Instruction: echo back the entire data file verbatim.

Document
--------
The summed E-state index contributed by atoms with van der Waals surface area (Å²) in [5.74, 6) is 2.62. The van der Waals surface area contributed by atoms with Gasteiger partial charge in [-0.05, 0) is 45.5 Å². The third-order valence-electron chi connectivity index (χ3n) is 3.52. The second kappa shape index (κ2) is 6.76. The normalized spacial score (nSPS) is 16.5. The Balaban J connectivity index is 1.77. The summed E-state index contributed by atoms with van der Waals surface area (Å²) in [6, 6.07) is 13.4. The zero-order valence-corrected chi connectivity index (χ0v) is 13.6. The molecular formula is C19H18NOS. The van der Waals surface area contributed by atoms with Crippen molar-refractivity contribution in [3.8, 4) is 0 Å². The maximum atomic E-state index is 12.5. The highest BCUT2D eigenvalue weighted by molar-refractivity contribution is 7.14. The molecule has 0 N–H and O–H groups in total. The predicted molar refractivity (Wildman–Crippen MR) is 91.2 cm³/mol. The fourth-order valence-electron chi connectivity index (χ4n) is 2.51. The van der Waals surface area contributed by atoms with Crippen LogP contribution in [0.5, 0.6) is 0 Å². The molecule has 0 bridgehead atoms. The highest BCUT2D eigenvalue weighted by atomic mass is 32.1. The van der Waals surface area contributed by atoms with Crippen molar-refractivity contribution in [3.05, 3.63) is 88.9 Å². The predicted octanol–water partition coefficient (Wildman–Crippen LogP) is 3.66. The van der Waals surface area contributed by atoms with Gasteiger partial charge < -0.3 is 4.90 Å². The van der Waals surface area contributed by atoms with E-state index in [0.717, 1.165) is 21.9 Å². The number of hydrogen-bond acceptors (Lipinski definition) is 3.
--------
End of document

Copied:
The summed E-state index contributed by atoms with van der Waals surface area (Å²) in [5.74, 6) is 2.62. The van der Waals surface area contributed by atoms with Gasteiger partial charge in [-0.05, 0) is 45.5 Å². The third-order valence-electron chi connectivity index (χ3n) is 3.52. The second kappa shape index (κ2) is 6.76. The normalized spacial score (nSPS) is 16.5. The Balaban J connectivity index is 1.77. The summed E-state index contributed by atoms with van der Waals surface area (Å²) in [6, 6.07) is 13.4. The zero-order valence-corrected chi connectivity index (χ0v) is 13.6. The molecular formula is C19H18NOS. The van der Waals surface area contributed by atoms with Crippen molar-refractivity contribution in [3.8, 4) is 0 Å². The maximum atomic E-state index is 12.5. The highest BCUT2D eigenvalue weighted by molar-refractivity contribution is 7.14. The molecule has 0 N–H and O–H groups in total. The predicted molar refractivity (Wildman–Crippen MR) is 91.2 cm³/mol. The fourth-order valence-electron chi connectivity index (χ4n) is 2.51. The van der Waals surface area contributed by atoms with Crippen LogP contribution in [0.5, 0.6) is 0 Å². The molecule has 0 bridgehead atoms. The highest BCUT2D eigenvalue weighted by atomic mass is 32.1. The van der Waals surface area contributed by atoms with Crippen molar-refractivity contribution in [3.05, 3.63) is 88.9 Å². The predicted octanol–water partition coefficient (Wildman–Crippen LogP) is 3.66. The van der Waals surface area contributed by atoms with Gasteiger partial charge < -0.3 is 4.90 Å². The van der Waals surface area contributed by atoms with E-state index in [0.717, 1.165) is 21.9 Å². The number of hydrogen-bond acceptors (Lipinski definition) is 3.